The course is the former Redstone Golf Club and has been tailored to replicate Augusta National Golf Club as closely as possible. Shaved banks throughout the course, collection areas around greens and greens that always run at least 13 on the stimpmeter.

    If that sounds like Augusta, then the 7,441-yard, par-72 beast is doing what tournament organizers hoped.

    With perhaps a Masters spot on the line, the 488-yard 18th, with water running along the entire left side, gives players all they want.

What Will Stricker Do?

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    PGA Tour veteran Steve Stricker may have a very interesting week at the Shell Houston Open.

    At this stage in his career, he's playing a limited schedule but will be in Houston hoping to sharpen his game before next week's Masters.

    But between those events is the Final Four, which includes Stricker's beloved Wisconsin Badgers.

    What do you think the chances are that Stricker is making plans to finish his round on Saturday (assuming he makes the cut) and gets from Houston to Dallas for the second semifinal between Kentucky and the Badgers? That game is scheduled to tip at 7:49 CT.


From the Record Book

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    Because this tournament has had several homes, there are various scoring records. Curtis Strange and Lee Trevino posted 72-hole totals of 266 in 1980 at Woodlands Country Club, Vijay Singh finished with the same total in 2003 at the TPC Woodlands and Phil Mickelson has the best total at the tournament's current site with a 268 in 2011.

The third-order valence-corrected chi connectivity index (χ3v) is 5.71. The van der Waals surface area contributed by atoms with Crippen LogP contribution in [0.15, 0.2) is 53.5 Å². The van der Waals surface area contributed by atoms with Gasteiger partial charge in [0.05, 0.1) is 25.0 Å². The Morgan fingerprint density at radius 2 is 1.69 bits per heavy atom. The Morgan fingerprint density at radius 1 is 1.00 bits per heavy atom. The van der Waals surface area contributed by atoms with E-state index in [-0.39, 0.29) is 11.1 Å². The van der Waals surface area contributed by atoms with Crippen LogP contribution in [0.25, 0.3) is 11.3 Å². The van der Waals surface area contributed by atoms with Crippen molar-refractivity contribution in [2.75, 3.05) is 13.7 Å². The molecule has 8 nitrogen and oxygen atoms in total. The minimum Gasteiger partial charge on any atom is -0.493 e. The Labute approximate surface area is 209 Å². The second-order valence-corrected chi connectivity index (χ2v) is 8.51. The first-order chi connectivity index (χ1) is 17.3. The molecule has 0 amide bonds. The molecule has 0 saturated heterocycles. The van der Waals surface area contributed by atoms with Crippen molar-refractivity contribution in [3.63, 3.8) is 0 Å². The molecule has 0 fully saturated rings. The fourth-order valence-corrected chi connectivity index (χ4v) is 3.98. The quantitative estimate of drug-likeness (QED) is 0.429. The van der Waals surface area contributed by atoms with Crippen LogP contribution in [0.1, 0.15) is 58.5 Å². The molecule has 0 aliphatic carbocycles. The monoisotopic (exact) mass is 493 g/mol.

In terms of individual rounds, Ron Streck put a 62 on the scoreboard in the third round in 1981 at Woodlands Country Club. Fred Funk matched that in the third round in 1992 at the TPC Woodlands.

    At the Golf Club of Houston, the best round is 63. That score has been done by Johnson Wagner and Adam Scott in the first round in 2008, Jimmy Walker in the first round in 2011 and Mickelson in the third round in the same year.

Worth Noting

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    For whatever reason, it's tough to win the Shell Houston Open. That's not to say it's easy to win any event on the PGA Tour, but over the years, there have been 21 playoffs required to determine a winner. Only the U.S. Open has had more playoffs with 33. There have been two playoffs at the Golf Club of Houston: Paul Casey winning in 2009 and Anthony Kim in 2010.

    Longtime PGA Tour veteran Jeff Maggert made his Champions Tour debut memorable by winning the Mississippi Gulf Resort Classic, and he'll celebrate this week by playing in the Shell Houston Open for the 26th time. Doing so will tie him with John Mahaffey for most appearances in Houston. Maggert finished second three times in this event.

    If you're looking for someone to pick in fantasy golf this week, don't pick D.A. Points, last year's champ. There has been only one successful defense of a title: Vijay Singh in 2004-05.